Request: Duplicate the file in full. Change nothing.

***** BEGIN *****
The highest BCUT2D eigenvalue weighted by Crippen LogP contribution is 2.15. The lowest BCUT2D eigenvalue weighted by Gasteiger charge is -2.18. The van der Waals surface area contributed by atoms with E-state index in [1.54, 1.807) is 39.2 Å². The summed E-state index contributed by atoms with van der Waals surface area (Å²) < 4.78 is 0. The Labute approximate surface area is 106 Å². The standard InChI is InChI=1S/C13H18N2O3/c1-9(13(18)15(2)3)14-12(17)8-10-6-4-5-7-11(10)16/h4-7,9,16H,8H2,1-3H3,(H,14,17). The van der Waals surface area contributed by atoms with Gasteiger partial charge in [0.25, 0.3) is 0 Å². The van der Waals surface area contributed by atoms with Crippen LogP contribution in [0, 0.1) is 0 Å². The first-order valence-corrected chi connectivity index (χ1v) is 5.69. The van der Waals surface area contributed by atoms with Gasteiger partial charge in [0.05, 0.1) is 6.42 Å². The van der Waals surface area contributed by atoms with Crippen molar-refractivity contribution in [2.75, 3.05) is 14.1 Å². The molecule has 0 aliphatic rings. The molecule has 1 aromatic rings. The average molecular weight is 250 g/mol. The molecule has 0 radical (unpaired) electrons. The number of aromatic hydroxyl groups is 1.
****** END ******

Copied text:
The highest BCUT2D eigenvalue weighted by Crippen LogP contribution is 2.15. The lowest BCUT2D eigenvalue weighted by Gasteiger charge is -2.18. The van der Waals surface area contributed by atoms with E-state index in [1.54, 1.807) is 39.2 Å². The summed E-state index contributed by atoms with van der Waals surface area (Å²) < 4.78 is 0. The Labute approximate surface area is 106 Å². The standard InChI is InChI=1S/C13H18N2O3/c1-9(13(18)15(2)3)14-12(17)8-10-6-4-5-7-11(10)16/h4-7,9,16H,8H2,1-3H3,(H,14,17). The van der Waals surface area contributed by atoms with Gasteiger partial charge in [0.25, 0.3) is 0 Å². The van der Waals surface area contributed by atoms with Crippen LogP contribution in [0, 0.1) is 0 Å². The first-order valence-corrected chi connectivity index (χ1v) is 5.69. The van der Waals surface area contributed by atoms with Gasteiger partial charge in [0.05, 0.1) is 6.42 Å². The van der Waals surface area contributed by atoms with Crippen molar-refractivity contribution in [2.75, 3.05) is 14.1 Å². The molecule has 0 aliphatic rings. The molecule has 1 aromatic rings. The average molecular weight is 250 g/mol. The molecule has 0 radical (unpaired) electrons. The number of aromatic hydroxyl groups is 1.